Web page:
Except from God’s Festivals in Scripture and History: Part 1 – The Spring Festivals by Samuel Bacchiocchi available for download here.
Passover in the Old Testament
In the Old Testament, Passover evolved from a private family sacrifice of the paschal lamb to an elaborate and solemn sacrifice at the Temple in Jerusalem. In spite of its evolution, the underlying theme of Passover remained the same: the commemoration of the supernatural deliverance of Israel from Egyptian bondage which brought freedom and new life to the people.
Passover marks the inauguration of Israel’s salvation history: “This month shall be for you the beginning of months; it shall be the first month of the year for you” (Ex 12:2). The Feast of Tabernacles, the last festival of the sacred calendar, points to the consummation of Israel’s salvation history when all the inhabitants of the earth will come year after year “to keep the feast of booths” (Zech 14:16). The salvation history of Israel is a type of the New Testament salvation history of mankind.
Being a memorial of the past deliverance from Egyptian bondage, Passover fittingly could serve to typify the future Messianic deliverance and restoration of Israel. During times of foreign oppression, hope ran high at Passover that soon the Messiah would come to liberate His people, even as the Lord had delivered His people from the Egyptian bondage in days of old. Thus, in Old Testament times, Passover was both commemorative of the past Egyptian deliverance and prefigurative of the future Messianic deliverance.
Passover in the New Testament
The Messianic hope of future deliverance nourished by the Passover celebration helps us to appreciate the antitypical fulfillment of the feast in the New Testament. There Christ is presented as our “Paschal Lamb” (1 Cor 5:7) sacrificed at the Passover season to deliver Jews and Gentiles alike from the bondage of sin. Jesus identified Himself with Passover by eating the Paschal meal the night before the official Passover, because He knew that He would suffer death as the true Paschal Lamb at the time of the slaying of the paschal lamb.
The Passover meal Jesus ate with the disciples was without the paschal lamb because the Savior wanted to institute a new Passover meal commemorative of His redemption from sin through bread and wine, the new symbols of His own body and blood soon to be offered “for the forgiveness of sins” (Matt 26:28).
The meaning of the Christian Passover is both commemorative and prefigurative, just like the Old Testament Passover. On the one hand, it commemorates the past deliverance from the bondage of sin through Christ’s suffering and death. On the other hand, it prefigures the future celebration of the marriage Supper of the Lamb (Rev 19:9) at the establishment of God’s Kingdom. Christ Himself alluded to the eschatological fulfillment of Passover when He said to His disciples that He would not eat Passover again “until it is fulfilled in the kingdom of God” (Luke 22:16).
The benefits of Christ’s atoning death are mediated to believers in the present when they partake of the emblems of His blood and body. At the Lord’s Table, believers enter into fellowship with the exalted Lord. Paul describes this fellowship as “a participation in the blood . . . [and] body of Christ” (1 Cor 10:16).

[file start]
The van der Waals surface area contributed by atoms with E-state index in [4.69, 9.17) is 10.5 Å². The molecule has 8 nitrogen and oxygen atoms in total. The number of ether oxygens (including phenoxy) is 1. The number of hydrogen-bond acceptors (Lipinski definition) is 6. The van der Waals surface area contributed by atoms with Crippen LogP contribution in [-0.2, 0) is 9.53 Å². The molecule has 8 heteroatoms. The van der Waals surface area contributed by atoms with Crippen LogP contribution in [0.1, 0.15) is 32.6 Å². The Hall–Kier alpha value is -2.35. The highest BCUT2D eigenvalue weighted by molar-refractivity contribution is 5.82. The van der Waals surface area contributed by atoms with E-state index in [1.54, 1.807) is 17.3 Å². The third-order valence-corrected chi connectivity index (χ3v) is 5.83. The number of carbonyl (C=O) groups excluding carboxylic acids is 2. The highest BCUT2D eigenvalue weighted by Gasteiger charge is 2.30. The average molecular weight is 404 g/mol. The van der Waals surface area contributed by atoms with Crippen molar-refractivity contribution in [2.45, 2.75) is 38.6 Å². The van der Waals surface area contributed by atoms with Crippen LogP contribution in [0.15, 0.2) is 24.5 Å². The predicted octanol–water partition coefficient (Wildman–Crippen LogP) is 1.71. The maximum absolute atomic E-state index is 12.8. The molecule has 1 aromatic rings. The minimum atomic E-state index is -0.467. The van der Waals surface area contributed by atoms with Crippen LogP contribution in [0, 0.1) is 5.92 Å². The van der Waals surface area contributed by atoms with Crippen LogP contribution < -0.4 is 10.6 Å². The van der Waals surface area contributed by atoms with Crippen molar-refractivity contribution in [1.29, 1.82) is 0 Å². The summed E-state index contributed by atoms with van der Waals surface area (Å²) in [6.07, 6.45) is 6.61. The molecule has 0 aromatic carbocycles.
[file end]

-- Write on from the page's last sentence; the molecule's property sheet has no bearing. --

The earliest Passover documents clearly show that early Christians observed Passover as a night vigil, beginning at sundown on Nisan 14 and continuing until the next morning. They celebrated Passover as their annual commemoration of the suffering and death of Christ. They engaged in prayer, singing, reading of Scripture, and exhortations until dawn, when they broke their fast by partaking of the Lord’s Supper and an agape meal.
As Gentile Christians gained control of the church, they adopted and promoted Easter-Sunday instead of the traditional Passover date. The change was influenced by the repressive policies adopted by Roman emperors against the Jewish people and religion, as well as by the defamatory campaign waged by Jews against Christians. As a result, the Biblical Passover themes were gradually replaced by pagan symbols and myths, which became part of the Easter celebration. In time, Easter became associated with numerous pagan practices and superstitions which are foreign to the redemptive meaning and experience of the Biblical Passover.
In conclusion, Passover is a typical institution which served in the Old Testament to commemorate the inauguration of Israel’s salvation history and to nourish the hope of the future Messianic deliverance and restoration of Israel. The antitypical fulfillment of Passover is manifested in the New Testament in three significant ways.
Christologically, that is, in relation to Christ, Passover was fulfilled at the Cross when Christ was sacrificed as our “Paschal Lamb” (1 Cor 5:7) at the Passover season to deliver us from the bondage of sin. Ecclesiologically, that is, in relation to the church, Passover is fullfilled in the church as believers through the emblems of Christ’s body appropriate the reality of salvation accomplished at the Cross and yet to be consummated in God’s Kingdom. Eschatologically, that is, in relation to the End, Passover will be fulfilled at the Second Advent when the redeemed will celebrate the Paschal Supper of the Lamb (Rev 19:9). The three aspects of the Passover’s fulfillments may be termed, respectively, as the inauguration, appropriation, and consummation of redemption.